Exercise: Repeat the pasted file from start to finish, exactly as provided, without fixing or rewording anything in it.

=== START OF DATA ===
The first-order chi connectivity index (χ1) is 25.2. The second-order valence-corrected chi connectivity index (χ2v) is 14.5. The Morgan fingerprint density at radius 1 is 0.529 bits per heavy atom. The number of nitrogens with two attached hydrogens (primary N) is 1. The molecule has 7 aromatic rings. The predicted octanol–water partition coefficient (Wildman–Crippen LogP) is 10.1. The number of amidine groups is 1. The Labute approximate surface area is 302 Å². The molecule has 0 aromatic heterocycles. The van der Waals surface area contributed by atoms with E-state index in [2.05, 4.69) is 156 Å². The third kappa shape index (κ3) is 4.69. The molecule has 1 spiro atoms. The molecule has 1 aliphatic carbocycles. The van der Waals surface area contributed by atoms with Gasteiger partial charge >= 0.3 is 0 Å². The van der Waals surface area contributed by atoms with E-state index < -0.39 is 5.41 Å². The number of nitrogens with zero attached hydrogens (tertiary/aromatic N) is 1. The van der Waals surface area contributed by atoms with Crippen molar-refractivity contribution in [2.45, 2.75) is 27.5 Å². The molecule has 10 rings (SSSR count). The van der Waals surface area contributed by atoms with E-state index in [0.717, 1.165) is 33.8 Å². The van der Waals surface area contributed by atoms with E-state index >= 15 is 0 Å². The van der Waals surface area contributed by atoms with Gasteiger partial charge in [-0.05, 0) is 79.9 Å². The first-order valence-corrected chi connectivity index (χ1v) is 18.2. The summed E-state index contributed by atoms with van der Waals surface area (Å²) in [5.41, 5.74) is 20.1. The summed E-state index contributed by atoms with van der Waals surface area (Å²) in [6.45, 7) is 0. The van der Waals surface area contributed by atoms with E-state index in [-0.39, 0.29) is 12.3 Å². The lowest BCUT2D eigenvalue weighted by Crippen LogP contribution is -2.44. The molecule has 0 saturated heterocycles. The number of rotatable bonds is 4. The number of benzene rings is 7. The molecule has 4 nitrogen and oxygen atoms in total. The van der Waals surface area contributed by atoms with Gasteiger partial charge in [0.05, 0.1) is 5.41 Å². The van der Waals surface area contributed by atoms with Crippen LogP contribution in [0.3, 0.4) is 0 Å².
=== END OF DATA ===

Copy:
The first-order chi connectivity index (χ1) is 25.2. The second-order valence-corrected chi connectivity index (χ2v) is 14.5. The Morgan fingerprint density at radius 1 is 0.529 bits per heavy atom. The number of nitrogens with two attached hydrogens (primary N) is 1. The molecule has 7 aromatic rings. The predicted octanol–water partition coefficient (Wildman–Crippen LogP) is 10.1. The number of amidine groups is 1. The Labute approximate surface area is 302 Å². The molecule has 0 aromatic heterocycles. The van der Waals surface area contributed by atoms with E-state index in [2.05, 4.69) is 156 Å². The third kappa shape index (κ3) is 4.69. The molecule has 1 spiro atoms. The molecule has 1 aliphatic carbocycles. The van der Waals surface area contributed by atoms with Gasteiger partial charge >= 0.3 is 0 Å². The van der Waals surface area contributed by atoms with E-state index < -0.39 is 5.41 Å². The number of nitrogens with zero attached hydrogens (tertiary/aromatic N) is 1. The van der Waals surface area contributed by atoms with Crippen molar-refractivity contribution in [2.45, 2.75) is 27.5 Å². The molecule has 10 rings (SSSR count). The van der Waals surface area contributed by atoms with E-state index in [0.717, 1.165) is 33.8 Å². The van der Waals surface area contributed by atoms with E-state index >= 15 is 0 Å². The van der Waals surface area contributed by atoms with Gasteiger partial charge in [-0.05, 0) is 79.9 Å². The first-order valence-corrected chi connectivity index (χ1v) is 18.2. The summed E-state index contributed by atoms with van der Waals surface area (Å²) in [5.41, 5.74) is 20.1. The summed E-state index contributed by atoms with van der Waals surface area (Å²) in [6.45, 7) is 0. The van der Waals surface area contributed by atoms with E-state index in [-0.39, 0.29) is 12.3 Å². The lowest BCUT2D eigenvalue weighted by Crippen LogP contribution is -2.44. The molecule has 0 saturated heterocycles. The number of rotatable bonds is 4. The number of benzene rings is 7. The molecule has 4 nitrogen and oxygen atoms in total. The van der Waals surface area contributed by atoms with Gasteiger partial charge in [0.05, 0.1) is 5.41 Å². The van der Waals surface area contributed by atoms with Crippen LogP contribution in [0.3, 0.4) is 0 Å².